Red Cross doctor found beheaded in Pakistan

Third Westerner killed in such a fashion in Pakistan

WRITTEN BY: Danielle Adams
Red Cross doctor found beheaded in Pakistan
Image Source: Grassy48 via Wiki Commons
Red Cross doctor found beheaded in Pakistan

The beheaded body of a kidnapped British doctor working for the International Committee of the Red Cross was found on Sunday, police and Red Cross officials stated.

Khalil Rasjed Dale, 60, was kidnapped by suspected militants on Jan. 5. Police found Dale’s beheaded body by the roadside on Sunday in the southwestern Pakistan city of Quetta. Dale was found wrapped in a white plastic bag. His name was written on the bag with a black marker.

“A sharp knife was used to sever his head from the body,” said Safdar Hussain, the first doctor to examine the body. “He was killed about 12 hours ago.”

Dale had worked for the ICRC and the British Red Cross in Somalia, Afghanistan and Iraq before going to Pakistan. He had been managing a health program for Baluchistan for almost a year at the time of his abduction.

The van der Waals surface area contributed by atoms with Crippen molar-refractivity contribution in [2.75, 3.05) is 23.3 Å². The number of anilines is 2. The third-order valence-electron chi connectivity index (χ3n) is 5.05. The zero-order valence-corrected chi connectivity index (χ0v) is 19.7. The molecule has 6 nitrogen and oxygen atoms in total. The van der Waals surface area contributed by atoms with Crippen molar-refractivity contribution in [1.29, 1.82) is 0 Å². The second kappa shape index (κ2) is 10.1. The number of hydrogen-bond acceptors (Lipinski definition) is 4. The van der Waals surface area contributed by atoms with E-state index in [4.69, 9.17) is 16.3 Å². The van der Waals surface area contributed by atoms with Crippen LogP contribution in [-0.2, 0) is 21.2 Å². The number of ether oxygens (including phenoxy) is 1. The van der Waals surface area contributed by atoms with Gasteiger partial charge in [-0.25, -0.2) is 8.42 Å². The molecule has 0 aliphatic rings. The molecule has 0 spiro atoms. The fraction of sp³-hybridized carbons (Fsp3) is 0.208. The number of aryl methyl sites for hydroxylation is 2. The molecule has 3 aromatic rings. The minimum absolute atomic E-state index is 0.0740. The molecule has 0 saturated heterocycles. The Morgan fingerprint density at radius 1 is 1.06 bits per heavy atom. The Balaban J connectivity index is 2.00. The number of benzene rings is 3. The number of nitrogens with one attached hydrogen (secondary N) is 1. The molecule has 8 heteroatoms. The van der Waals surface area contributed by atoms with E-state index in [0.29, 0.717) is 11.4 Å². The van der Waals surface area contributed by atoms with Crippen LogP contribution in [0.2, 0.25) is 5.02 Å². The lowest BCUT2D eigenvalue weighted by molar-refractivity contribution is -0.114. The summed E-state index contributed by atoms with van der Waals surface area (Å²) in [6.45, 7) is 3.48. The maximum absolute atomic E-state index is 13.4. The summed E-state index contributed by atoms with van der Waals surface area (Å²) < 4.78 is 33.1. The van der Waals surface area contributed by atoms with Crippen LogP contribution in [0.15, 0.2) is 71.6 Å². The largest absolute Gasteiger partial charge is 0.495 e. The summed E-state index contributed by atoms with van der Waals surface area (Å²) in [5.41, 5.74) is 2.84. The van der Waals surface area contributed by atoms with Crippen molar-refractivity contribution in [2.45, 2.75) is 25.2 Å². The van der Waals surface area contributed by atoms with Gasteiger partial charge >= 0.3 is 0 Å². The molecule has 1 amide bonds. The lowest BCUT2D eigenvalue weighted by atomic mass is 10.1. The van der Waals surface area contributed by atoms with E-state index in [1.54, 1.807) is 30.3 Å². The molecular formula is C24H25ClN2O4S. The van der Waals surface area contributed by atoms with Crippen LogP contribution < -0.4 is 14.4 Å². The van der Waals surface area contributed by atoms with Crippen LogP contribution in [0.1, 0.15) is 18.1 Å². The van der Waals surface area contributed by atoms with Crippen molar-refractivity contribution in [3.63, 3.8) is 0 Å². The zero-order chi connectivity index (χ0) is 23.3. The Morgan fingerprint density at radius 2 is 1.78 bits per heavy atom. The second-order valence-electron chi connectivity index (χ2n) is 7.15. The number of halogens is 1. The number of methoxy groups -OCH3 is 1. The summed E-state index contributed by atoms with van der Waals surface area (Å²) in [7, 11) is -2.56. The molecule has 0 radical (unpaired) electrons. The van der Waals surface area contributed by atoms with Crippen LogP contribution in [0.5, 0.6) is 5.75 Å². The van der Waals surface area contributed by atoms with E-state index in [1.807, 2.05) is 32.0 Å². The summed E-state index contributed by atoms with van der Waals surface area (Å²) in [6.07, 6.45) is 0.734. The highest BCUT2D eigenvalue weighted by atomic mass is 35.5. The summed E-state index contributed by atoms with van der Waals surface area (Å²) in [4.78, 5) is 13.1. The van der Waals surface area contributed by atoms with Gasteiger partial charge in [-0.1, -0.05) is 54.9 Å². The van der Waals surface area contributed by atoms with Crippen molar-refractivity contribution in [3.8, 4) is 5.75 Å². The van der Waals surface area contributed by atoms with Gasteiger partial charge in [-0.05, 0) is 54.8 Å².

“We are devastated,” ICRC Director-General Yves Daccord said. “Khalil was a trusted and very experienced Red Cross staff member who significantly contributed to the humanitarian cause.”

“This was a senseless and cruel act, targeting someone whose role was to help the people of Pakistan and causing immeasurable pain to those who knew Mr. Dale,” British Foreign Secretary William Hague said in a statement.

The Pakistani foreign office said they are committed to combat terrorism and hold the killers of Mr. Dale accountable. “The government of Pakistan condemns this barbaric act in the strongest terms and is determined to bring the perpetrators of this heinous crime to justice,” noted the foreign office in a statement.

A senior police officer said the Pakistan Taliban had claimed responsibility for the killing, saying a ransom had not been paid. Wall Street Journal reporter Daniel Pearl and Polish geologist Piotr Stanczak were killed in the same fashion in 2002 and 2009.

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